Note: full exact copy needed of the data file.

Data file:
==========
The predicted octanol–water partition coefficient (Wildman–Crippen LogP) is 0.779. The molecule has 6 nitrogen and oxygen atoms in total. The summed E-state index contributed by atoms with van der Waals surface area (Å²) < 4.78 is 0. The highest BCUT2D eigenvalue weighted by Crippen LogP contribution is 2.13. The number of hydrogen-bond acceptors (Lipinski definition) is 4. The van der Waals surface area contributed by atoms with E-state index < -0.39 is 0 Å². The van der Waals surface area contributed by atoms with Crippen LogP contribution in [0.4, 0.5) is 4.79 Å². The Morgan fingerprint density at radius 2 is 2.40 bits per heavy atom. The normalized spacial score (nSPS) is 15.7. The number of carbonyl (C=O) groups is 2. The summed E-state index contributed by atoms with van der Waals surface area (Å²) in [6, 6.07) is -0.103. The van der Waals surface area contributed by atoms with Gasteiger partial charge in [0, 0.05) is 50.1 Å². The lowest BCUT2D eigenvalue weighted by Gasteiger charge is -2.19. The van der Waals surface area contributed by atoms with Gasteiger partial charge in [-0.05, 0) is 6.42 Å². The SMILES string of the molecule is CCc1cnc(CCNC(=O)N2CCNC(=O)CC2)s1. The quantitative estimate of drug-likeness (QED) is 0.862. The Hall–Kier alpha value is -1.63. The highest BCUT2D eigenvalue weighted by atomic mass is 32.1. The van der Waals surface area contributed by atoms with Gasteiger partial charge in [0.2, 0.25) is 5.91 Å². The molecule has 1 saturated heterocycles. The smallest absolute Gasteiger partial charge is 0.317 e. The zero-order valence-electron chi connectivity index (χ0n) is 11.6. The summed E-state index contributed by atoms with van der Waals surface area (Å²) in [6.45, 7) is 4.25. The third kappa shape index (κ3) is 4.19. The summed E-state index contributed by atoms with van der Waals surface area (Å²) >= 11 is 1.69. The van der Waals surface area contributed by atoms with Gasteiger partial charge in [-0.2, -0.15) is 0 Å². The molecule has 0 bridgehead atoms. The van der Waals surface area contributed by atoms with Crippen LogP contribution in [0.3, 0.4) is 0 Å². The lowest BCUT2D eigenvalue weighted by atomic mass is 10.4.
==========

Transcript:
The predicted octanol–water partition coefficient (Wildman–Crippen LogP) is 0.779. The molecule has 6 nitrogen and oxygen atoms in total. The summed E-state index contributed by atoms with van der Waals surface area (Å²) < 4.78 is 0. The highest BCUT2D eigenvalue weighted by Crippen LogP contribution is 2.13. The number of hydrogen-bond acceptors (Lipinski definition) is 4. The van der Waals surface area contributed by atoms with E-state index < -0.39 is 0 Å². The van der Waals surface area contributed by atoms with Crippen LogP contribution in [0.4, 0.5) is 4.79 Å². The Morgan fingerprint density at radius 2 is 2.40 bits per heavy atom. The normalized spacial score (nSPS) is 15.7. The number of carbonyl (C=O) groups is 2. The summed E-state index contributed by atoms with van der Waals surface area (Å²) in [6, 6.07) is -0.103. The van der Waals surface area contributed by atoms with Gasteiger partial charge in [0, 0.05) is 50.1 Å². The lowest BCUT2D eigenvalue weighted by Gasteiger charge is -2.19. The van der Waals surface area contributed by atoms with Gasteiger partial charge in [-0.05, 0) is 6.42 Å². The SMILES string of the molecule is CCc1cnc(CCNC(=O)N2CCNC(=O)CC2)s1. The quantitative estimate of drug-likeness (QED) is 0.862. The Hall–Kier alpha value is -1.63. The highest BCUT2D eigenvalue weighted by atomic mass is 32.1. The van der Waals surface area contributed by atoms with Gasteiger partial charge in [0.2, 0.25) is 5.91 Å². The molecule has 1 saturated heterocycles. The smallest absolute Gasteiger partial charge is 0.317 e. The zero-order valence-electron chi connectivity index (χ0n) is 11.6. The summed E-state index contributed by atoms with van der Waals surface area (Å²) in [6.45, 7) is 4.25. The third kappa shape index (κ3) is 4.19. The summed E-state index contributed by atoms with van der Waals surface area (Å²) >= 11 is 1.69. The van der Waals surface area contributed by atoms with Gasteiger partial charge in [-0.2, -0.15) is 0 Å². The molecule has 0 bridgehead atoms. The van der Waals surface area contributed by atoms with Crippen LogP contribution in [0.3, 0.4) is 0 Å². The lowest BCUT2D eigenvalue weighted by atomic mass is 10.4.